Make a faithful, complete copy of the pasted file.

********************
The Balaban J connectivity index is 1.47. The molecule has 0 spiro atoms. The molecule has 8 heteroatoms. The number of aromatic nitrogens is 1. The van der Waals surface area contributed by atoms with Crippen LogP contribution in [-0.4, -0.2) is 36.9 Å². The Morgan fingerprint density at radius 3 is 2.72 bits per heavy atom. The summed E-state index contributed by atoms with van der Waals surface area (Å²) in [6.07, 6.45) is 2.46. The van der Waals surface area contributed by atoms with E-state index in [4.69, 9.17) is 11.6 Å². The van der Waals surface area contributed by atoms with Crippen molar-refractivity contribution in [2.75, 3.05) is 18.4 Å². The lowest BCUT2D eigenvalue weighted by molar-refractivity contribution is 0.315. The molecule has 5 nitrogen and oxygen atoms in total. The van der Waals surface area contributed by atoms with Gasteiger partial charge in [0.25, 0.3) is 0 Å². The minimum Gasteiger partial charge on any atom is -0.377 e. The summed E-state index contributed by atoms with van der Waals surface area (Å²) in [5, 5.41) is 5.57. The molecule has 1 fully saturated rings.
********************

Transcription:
The Balaban J connectivity index is 1.47. The molecule has 0 spiro atoms. The molecule has 8 heteroatoms. The number of aromatic nitrogens is 1. The van der Waals surface area contributed by atoms with Crippen LogP contribution in [-0.4, -0.2) is 36.9 Å². The Morgan fingerprint density at radius 3 is 2.72 bits per heavy atom. The summed E-state index contributed by atoms with van der Waals surface area (Å²) in [6.07, 6.45) is 2.46. The van der Waals surface area contributed by atoms with E-state index in [4.69, 9.17) is 11.6 Å². The van der Waals surface area contributed by atoms with Crippen molar-refractivity contribution in [2.75, 3.05) is 18.4 Å². The lowest BCUT2D eigenvalue weighted by molar-refractivity contribution is 0.315. The molecule has 5 nitrogen and oxygen atoms in total. The van der Waals surface area contributed by atoms with Gasteiger partial charge in [0.25, 0.3) is 0 Å². The minimum Gasteiger partial charge on any atom is -0.377 e. The summed E-state index contributed by atoms with van der Waals surface area (Å²) in [5, 5.41) is 5.57. The molecule has 1 fully saturated rings.